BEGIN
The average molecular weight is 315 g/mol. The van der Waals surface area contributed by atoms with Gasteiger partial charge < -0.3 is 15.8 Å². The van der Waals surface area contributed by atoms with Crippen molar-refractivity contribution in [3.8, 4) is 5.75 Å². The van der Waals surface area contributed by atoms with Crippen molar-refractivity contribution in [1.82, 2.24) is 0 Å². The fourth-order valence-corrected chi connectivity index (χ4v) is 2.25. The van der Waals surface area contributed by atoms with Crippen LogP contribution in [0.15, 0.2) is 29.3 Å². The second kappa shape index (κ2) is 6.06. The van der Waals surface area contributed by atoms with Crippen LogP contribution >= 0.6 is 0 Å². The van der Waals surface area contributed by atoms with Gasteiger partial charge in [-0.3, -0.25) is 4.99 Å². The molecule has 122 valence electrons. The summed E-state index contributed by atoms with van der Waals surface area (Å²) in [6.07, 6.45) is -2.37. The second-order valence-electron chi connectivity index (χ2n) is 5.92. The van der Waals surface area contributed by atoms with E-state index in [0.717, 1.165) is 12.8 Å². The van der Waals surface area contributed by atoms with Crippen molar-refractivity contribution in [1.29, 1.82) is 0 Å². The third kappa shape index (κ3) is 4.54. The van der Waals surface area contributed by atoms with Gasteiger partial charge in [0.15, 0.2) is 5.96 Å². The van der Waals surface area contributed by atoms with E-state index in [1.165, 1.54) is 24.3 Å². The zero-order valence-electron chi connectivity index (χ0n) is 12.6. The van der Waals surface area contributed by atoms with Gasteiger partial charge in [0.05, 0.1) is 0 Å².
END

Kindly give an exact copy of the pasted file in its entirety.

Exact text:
The average molecular weight is 315 g/mol. The van der Waals surface area contributed by atoms with Gasteiger partial charge < -0.3 is 15.8 Å². The van der Waals surface area contributed by atoms with Crippen molar-refractivity contribution in [3.8, 4) is 5.75 Å². The van der Waals surface area contributed by atoms with Crippen molar-refractivity contribution in [1.82, 2.24) is 0 Å². The fourth-order valence-corrected chi connectivity index (χ4v) is 2.25. The van der Waals surface area contributed by atoms with Crippen LogP contribution in [0.15, 0.2) is 29.3 Å². The second kappa shape index (κ2) is 6.06. The van der Waals surface area contributed by atoms with Crippen LogP contribution >= 0.6 is 0 Å². The van der Waals surface area contributed by atoms with Gasteiger partial charge in [-0.3, -0.25) is 4.99 Å². The molecule has 122 valence electrons. The summed E-state index contributed by atoms with van der Waals surface area (Å²) in [6.07, 6.45) is -2.37. The second-order valence-electron chi connectivity index (χ2n) is 5.92. The van der Waals surface area contributed by atoms with E-state index in [0.717, 1.165) is 12.8 Å². The van der Waals surface area contributed by atoms with Crippen molar-refractivity contribution in [1.29, 1.82) is 0 Å². The third kappa shape index (κ3) is 4.54. The van der Waals surface area contributed by atoms with Gasteiger partial charge in [0.15, 0.2) is 5.96 Å². The van der Waals surface area contributed by atoms with E-state index in [1.165, 1.54) is 24.3 Å². The zero-order valence-electron chi connectivity index (χ0n) is 12.6. The van der Waals surface area contributed by atoms with Gasteiger partial charge in [0.05, 0.1) is 0 Å².